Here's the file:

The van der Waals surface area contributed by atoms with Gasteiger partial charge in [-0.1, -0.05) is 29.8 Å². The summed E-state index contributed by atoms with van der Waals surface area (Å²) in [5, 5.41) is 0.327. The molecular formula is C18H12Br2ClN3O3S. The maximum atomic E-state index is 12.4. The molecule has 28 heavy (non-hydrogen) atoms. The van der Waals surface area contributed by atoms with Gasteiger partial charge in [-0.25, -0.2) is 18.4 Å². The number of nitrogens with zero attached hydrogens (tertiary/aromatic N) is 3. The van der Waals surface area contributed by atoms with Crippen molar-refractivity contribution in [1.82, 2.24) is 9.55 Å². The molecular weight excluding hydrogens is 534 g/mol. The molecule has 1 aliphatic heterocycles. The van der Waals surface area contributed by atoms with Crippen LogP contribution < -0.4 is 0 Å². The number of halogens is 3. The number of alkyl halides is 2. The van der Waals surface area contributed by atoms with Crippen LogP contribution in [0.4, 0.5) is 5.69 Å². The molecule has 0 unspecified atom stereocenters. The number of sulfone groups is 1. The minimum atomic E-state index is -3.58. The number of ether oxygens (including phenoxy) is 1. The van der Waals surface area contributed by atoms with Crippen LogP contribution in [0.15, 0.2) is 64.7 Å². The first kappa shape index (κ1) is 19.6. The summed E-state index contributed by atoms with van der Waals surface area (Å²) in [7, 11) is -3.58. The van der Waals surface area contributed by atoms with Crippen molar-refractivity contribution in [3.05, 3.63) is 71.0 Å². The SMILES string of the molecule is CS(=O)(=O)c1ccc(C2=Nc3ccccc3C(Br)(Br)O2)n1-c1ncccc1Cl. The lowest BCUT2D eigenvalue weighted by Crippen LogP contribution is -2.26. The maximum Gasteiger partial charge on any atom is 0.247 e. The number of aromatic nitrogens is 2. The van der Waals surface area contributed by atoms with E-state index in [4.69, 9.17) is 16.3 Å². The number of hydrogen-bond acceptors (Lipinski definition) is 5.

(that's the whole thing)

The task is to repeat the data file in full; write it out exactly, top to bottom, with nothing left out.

The van der Waals surface area contributed by atoms with Gasteiger partial charge in [-0.1, -0.05) is 29.8 Å². The summed E-state index contributed by atoms with van der Waals surface area (Å²) in [5, 5.41) is 0.327. The molecular formula is C18H12Br2ClN3O3S. The maximum atomic E-state index is 12.4. The molecule has 28 heavy (non-hydrogen) atoms. The van der Waals surface area contributed by atoms with Gasteiger partial charge in [-0.25, -0.2) is 18.4 Å². The number of nitrogens with zero attached hydrogens (tertiary/aromatic N) is 3. The van der Waals surface area contributed by atoms with Crippen molar-refractivity contribution in [1.82, 2.24) is 9.55 Å². The molecular weight excluding hydrogens is 534 g/mol. The molecule has 1 aliphatic heterocycles. The van der Waals surface area contributed by atoms with Crippen LogP contribution < -0.4 is 0 Å². The number of halogens is 3. The number of alkyl halides is 2. The van der Waals surface area contributed by atoms with Crippen LogP contribution in [0.4, 0.5) is 5.69 Å². The molecule has 0 unspecified atom stereocenters. The number of sulfone groups is 1. The minimum atomic E-state index is -3.58. The number of ether oxygens (including phenoxy) is 1. The van der Waals surface area contributed by atoms with Crippen LogP contribution in [0.15, 0.2) is 64.7 Å². The first kappa shape index (κ1) is 19.6. The summed E-state index contributed by atoms with van der Waals surface area (Å²) in [7, 11) is -3.58. The van der Waals surface area contributed by atoms with Crippen molar-refractivity contribution in [3.05, 3.63) is 71.0 Å². The SMILES string of the molecule is CS(=O)(=O)c1ccc(C2=Nc3ccccc3C(Br)(Br)O2)n1-c1ncccc1Cl. The lowest BCUT2D eigenvalue weighted by Crippen LogP contribution is -2.26. The maximum Gasteiger partial charge on any atom is 0.247 e. The number of aromatic nitrogens is 2. The van der Waals surface area contributed by atoms with E-state index in [4.69, 9.17) is 16.3 Å². The number of hydrogen-bond acceptors (Lipinski definition) is 5.